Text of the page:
Greg Mortenson
Greg Mortenson talks with his friend and supporter Mehdi Ali in the lobby of the Indus Hotel in Skardu, Pakistan, in 2007.

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Greg Mortenson, who became Bozeman's hometown hero for his inspiring work building schools in Afghanistan and Pakistan, vowed Sunday to continue his work despite a highly critical "60 Minutes" investigation, and then on Monday was targeted by an even more scathing Jon Krakauer article entitled "Three Cups of Deceit."

Krakauer, author of "Into Thin Air," charged that Mortenson has made millions of dollars from his speaking tours promoting "Three Cups of Tea" and other best-selling books, that his books are "full of lies" designed to inflate the myth of Greg Mortenson, and that because of dysfunctional management, many of the schools started by his charity Central Asia Institute have become empty "ghost schools."

Krakauer concluded that while Mortenson has been a tireless advocate for girls' education and established dozens of schools that benefitted tens of thousands of children, he has "recklessly betrayed" the public's trust, "damaging his credibility beyond repair," and that the only way to salvage CAI would be for it to sever ties with Mortenson.

Attempts Monday evening to reach Mortenson for comment on Krakauer's allegations were unsuccessful.

Over the weekend, Mortenson and the Bozeman-based Central Asia Institute mounted a vigorous defense against Sunday's "60 Minutes" report, issuing written statements and giving interviews to Outside Magazine.

"But we're in this for the long haul," Mortenson told Alex Heard, Outside Magazine's editorial director, "and what I'd ask supporters of CAI to remember is that we're still completely committed to what really matters: building schools for kids in Afghanistan and Pakistan."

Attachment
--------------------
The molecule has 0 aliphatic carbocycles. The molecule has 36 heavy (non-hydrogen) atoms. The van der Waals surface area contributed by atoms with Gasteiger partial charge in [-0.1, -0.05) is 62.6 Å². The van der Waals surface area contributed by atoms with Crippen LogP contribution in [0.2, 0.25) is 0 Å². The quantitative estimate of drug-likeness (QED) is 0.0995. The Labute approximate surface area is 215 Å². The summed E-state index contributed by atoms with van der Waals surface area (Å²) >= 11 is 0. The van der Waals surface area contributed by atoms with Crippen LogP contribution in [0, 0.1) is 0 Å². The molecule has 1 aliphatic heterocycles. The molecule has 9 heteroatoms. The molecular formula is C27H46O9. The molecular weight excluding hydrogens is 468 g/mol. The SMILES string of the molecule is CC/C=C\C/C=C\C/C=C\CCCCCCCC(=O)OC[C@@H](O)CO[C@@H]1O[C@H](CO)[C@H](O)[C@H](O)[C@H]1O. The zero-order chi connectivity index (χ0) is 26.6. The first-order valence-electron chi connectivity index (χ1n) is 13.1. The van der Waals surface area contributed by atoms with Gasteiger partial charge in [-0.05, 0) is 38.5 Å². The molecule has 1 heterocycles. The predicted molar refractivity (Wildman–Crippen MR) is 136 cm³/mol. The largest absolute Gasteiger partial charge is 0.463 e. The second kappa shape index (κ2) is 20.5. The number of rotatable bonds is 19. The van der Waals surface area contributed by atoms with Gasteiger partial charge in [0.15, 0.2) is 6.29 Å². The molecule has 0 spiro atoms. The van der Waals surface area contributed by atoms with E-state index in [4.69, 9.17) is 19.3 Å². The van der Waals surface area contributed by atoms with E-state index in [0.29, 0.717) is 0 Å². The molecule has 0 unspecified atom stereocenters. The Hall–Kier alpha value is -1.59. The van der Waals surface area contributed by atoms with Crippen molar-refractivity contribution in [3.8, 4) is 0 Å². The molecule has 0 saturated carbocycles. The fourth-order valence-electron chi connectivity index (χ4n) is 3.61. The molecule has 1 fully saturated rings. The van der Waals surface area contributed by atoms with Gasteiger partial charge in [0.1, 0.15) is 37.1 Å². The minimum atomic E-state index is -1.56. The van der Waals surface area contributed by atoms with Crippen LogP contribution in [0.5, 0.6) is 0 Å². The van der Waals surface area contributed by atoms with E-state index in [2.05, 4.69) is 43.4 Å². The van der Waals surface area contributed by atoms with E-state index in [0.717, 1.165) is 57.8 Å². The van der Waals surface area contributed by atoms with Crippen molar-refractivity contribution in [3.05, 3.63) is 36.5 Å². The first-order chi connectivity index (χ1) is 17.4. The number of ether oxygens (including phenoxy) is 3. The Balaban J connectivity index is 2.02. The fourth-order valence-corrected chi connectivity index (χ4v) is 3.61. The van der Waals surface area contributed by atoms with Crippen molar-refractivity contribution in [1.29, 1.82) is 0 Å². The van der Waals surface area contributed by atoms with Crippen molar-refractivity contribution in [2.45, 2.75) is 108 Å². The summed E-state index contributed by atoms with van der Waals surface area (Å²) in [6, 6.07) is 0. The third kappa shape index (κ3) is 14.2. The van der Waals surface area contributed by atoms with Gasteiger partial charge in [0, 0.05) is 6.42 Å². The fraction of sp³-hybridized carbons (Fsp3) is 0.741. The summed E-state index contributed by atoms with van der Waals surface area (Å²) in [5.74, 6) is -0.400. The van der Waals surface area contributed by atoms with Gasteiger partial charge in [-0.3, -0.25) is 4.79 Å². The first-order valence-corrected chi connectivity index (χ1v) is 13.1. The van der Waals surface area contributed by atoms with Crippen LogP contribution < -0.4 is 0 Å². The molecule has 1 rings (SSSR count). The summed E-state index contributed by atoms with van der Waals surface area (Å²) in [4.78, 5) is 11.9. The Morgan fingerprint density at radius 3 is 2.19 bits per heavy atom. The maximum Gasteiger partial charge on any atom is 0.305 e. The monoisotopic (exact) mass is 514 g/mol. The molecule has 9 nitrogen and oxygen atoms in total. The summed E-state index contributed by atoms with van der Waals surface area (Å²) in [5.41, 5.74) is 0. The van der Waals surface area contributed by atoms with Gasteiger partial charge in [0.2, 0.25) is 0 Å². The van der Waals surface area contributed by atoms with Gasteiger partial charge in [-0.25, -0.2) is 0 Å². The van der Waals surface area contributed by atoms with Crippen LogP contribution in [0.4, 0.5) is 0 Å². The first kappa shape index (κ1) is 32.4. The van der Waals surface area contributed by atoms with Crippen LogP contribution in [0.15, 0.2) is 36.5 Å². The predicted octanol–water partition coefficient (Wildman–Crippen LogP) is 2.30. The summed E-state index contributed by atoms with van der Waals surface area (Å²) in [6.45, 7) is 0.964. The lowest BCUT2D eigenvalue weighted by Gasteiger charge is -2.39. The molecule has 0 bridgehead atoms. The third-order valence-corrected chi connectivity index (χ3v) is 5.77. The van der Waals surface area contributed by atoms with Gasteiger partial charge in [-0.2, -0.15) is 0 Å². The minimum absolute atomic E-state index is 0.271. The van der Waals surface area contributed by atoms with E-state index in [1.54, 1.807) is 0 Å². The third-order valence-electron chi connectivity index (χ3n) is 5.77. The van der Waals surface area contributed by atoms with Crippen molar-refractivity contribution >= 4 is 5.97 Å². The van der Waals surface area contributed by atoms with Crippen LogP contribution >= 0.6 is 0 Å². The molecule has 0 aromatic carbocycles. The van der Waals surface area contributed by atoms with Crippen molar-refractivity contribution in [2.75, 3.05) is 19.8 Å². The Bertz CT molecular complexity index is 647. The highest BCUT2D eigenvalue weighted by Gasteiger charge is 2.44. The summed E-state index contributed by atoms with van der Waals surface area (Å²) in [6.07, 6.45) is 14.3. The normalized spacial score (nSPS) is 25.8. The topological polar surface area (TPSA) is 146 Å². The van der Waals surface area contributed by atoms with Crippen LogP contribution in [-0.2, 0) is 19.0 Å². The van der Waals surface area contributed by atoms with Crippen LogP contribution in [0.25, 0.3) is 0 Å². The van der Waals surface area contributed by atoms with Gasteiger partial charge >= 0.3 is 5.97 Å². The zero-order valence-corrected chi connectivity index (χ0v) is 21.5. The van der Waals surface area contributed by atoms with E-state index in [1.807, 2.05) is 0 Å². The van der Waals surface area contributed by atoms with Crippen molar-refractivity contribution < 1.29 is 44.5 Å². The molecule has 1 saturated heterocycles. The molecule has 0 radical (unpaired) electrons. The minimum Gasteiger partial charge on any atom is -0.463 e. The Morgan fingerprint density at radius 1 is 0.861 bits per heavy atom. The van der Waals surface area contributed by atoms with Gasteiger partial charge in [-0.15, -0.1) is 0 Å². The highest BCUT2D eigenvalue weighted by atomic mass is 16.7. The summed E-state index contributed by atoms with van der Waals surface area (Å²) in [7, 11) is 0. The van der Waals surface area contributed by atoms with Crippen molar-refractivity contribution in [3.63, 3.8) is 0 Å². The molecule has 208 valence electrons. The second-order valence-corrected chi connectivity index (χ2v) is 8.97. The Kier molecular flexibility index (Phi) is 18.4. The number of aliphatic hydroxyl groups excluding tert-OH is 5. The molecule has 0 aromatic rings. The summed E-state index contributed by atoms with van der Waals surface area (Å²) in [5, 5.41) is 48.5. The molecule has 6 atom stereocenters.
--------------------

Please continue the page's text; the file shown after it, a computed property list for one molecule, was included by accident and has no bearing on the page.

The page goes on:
Viking Press, Mortenson's Penguin Group-owned publisher, issued a statement Monday, saying, "Greg Mortenson's work as a humanitarian in Afghanistan and Pakistan has provided tens of thousands of children with an education. ‘60 Minutes' is a serious news organization and in the wake of their report, Viking plans to carefully review the materials with the author."

The allegations prompted strong reactions from readers across the country. In written comments posted on websites of the Bozeman Chronicle, New York Times, Outside and elsewhere, reactions ranged from condemnations of "60 Minutes" for a "hatchet job" that damaged a good-hearted man fighting for a worthy cause, to others that questioned whether Mortenson has been lying and defrauding the public.

In the Outside Magazine article, which can be read at, Mortenson defended the "Three Cups of Tea" story of how he first came to promise to build his first school in the village of Korphe, Pakistan, as based on true events, though he conceded literary license had been taken by condensing multiple visits into one.

He told Outside that in 1993 he stumbled exhausted into Korphe after failing to climb K2, the world's second highest peak, had tea with a village elder and spent two or three hours there, before leaving to rejoin his climbing party. It wasn't until a year later, he admitted, that he promised to build a school. In the book, he described spending a much longer time recovering his health in Korphe and making his promise.

Krakauer, however, charged that Mortenson originally was trying to build a school at another village entirely, Khane, and quotes from Mortenson's first 1994 plea for funds in the American Himalayan Foundation newsletter. He charges that when Mortenson switched to Korphe, he was breaking his promise to Khane.